Final Doctoral Oral Examination – Patrick Yang

Congratulations to Doctorate in Business Administration candidate, Patrick Yang, who defended his dissertation on Thursday, January 10, 2019.

Title of Thesis:

Determinants of Analytics Adoption in K-12 Organizations 


In times of increasing calls for controlling public spending, evidence-based decision making and capabilities in data analysis informing organisational choices align well with improving efficiency. However, technology adoption needs a strategy as part of the conditions for analytics to gain a lasting foothold in organisations. Short-term considerations and a search for expediency can take precedence over the implementation complexities and efforts to gain knowledge in the proficient use of solutions.

This research investigates the adoption of analytics in the publicly-funded education system of the province of Ontario in Canada. The relationship between themes of strategy, adoption, and analytics is explored from the perspective of Ontario school districts leaders in education. While previous research in the Ontario K-12 setting involved usage of technology in the classroom, this study extends the exploration of analytics adoption to an organisational setting. Data collection consisted of questionnaires and surveys based on two case studies conducted in different school districts. External evidence and observations were used to complement the empirical data.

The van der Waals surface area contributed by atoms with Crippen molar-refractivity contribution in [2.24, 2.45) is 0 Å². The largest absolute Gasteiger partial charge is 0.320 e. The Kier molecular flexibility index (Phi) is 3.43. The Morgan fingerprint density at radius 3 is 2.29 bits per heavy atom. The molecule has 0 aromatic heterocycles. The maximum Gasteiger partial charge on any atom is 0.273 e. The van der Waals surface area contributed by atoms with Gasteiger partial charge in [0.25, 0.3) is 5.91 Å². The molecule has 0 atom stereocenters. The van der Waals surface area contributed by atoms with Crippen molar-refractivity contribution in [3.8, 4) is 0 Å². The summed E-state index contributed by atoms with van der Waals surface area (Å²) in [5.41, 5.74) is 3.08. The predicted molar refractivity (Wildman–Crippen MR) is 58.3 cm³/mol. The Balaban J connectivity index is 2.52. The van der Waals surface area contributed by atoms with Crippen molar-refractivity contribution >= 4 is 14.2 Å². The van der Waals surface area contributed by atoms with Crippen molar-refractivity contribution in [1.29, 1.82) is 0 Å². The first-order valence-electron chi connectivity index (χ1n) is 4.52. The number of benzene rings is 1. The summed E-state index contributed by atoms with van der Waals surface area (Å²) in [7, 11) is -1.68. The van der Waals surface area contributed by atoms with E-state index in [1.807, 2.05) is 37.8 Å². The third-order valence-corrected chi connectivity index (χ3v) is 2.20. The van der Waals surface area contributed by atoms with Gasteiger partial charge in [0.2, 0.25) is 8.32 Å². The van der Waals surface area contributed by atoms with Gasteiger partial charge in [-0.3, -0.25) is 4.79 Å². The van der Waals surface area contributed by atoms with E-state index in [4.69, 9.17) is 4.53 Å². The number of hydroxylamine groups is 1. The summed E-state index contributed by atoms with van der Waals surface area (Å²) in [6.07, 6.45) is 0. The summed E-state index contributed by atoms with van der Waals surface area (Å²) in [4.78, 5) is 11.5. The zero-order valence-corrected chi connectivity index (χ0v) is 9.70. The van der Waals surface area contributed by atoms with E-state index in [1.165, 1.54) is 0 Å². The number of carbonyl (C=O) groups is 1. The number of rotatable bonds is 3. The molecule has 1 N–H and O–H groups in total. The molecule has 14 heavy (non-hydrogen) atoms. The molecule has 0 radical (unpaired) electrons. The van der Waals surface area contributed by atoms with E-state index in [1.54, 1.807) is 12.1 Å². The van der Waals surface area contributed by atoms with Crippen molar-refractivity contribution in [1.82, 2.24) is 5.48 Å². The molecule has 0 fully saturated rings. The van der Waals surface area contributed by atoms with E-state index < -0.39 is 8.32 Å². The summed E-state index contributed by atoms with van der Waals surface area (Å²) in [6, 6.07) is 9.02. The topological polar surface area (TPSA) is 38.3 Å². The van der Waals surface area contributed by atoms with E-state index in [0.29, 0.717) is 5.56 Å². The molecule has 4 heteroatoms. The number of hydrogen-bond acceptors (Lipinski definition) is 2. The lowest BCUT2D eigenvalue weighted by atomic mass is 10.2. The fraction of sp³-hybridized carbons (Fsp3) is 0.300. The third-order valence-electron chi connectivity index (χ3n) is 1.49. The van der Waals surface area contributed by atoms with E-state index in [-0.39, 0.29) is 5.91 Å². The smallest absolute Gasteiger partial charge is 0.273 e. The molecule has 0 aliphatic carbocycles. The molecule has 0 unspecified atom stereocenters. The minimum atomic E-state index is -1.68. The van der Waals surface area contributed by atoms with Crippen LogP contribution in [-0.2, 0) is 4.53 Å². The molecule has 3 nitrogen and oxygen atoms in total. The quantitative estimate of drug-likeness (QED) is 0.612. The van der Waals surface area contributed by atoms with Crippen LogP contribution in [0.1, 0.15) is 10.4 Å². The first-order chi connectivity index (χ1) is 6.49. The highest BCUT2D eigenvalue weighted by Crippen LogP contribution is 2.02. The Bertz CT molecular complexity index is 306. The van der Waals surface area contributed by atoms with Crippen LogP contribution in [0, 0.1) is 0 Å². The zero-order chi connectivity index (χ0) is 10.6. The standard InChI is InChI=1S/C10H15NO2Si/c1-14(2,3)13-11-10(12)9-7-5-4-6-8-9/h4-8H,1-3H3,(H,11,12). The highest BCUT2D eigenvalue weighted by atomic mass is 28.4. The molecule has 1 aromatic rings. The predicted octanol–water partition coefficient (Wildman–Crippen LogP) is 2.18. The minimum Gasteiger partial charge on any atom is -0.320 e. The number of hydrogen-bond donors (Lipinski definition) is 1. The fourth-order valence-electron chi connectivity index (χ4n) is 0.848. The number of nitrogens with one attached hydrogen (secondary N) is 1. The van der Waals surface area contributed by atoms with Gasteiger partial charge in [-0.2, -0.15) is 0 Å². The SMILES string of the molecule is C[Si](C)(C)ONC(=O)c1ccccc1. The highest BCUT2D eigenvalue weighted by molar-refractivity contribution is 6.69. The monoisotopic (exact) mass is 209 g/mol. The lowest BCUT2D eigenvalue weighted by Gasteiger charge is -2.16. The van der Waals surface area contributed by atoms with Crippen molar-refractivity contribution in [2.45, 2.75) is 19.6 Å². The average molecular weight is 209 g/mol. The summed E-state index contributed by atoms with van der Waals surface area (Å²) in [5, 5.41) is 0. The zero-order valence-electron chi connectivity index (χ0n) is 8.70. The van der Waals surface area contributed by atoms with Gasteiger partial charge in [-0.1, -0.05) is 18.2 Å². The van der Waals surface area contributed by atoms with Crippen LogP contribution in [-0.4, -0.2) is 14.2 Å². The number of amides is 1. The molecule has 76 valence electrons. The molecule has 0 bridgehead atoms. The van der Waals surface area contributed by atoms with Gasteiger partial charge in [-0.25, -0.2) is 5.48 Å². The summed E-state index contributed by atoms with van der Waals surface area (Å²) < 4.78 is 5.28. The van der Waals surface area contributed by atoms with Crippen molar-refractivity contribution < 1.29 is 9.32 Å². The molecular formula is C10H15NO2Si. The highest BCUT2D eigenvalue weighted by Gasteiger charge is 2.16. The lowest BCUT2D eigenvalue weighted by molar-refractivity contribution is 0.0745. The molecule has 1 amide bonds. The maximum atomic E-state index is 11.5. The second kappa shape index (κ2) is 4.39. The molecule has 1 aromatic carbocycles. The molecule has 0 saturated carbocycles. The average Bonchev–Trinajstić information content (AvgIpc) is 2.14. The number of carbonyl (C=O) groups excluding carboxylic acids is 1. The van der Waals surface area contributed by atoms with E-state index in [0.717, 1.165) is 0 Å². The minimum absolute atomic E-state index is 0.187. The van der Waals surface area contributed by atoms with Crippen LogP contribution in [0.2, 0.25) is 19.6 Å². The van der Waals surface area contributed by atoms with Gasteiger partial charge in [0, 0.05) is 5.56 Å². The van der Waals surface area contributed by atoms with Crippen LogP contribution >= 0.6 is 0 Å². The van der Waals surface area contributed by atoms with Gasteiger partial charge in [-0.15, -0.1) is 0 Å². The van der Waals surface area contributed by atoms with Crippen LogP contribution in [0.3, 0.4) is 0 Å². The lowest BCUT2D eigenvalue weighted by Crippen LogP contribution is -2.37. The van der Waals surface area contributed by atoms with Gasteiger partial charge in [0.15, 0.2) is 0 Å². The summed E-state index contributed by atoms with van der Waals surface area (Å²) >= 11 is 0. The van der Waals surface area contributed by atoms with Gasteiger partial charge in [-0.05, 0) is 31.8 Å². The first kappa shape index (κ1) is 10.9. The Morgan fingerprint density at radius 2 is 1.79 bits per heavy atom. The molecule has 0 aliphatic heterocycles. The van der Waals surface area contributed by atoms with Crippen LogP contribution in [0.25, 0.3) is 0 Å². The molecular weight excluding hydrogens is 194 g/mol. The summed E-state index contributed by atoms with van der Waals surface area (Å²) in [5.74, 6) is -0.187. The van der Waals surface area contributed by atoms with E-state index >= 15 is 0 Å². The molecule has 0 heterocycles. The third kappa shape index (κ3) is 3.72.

A total of six hypotheses were developed from the research questions and tested. All hypotheses were rejected on the basis of their t Statistic, except one complying with the theory. A modified UTAUT model remained consistent with the theory in its results and took into account the assumptions of this study. However, an unexpected result was the strength of effort expectancy having twice the impact of either performance expectancy and social influence on behavioural intention. Facilitating conditions with the moderating effects of age, gender, experience, and willingness to use were not found to be significant. School enrolment size was also not statistically significant. However, despite the inferential analysis results, the issue of school enrolment size was judged relevant by interview participants.

The results of the study suggest that strategy is central to the adoption of analytics. To assist adoption, the strategy should insist on extensive consultation with end-users and training by data professionals. The study also challenges the applicability of the basic UTAUT model for adoption of analytics in school districts by proposing an alternative model appropriate for school districts and the exploration of the topic and the themes.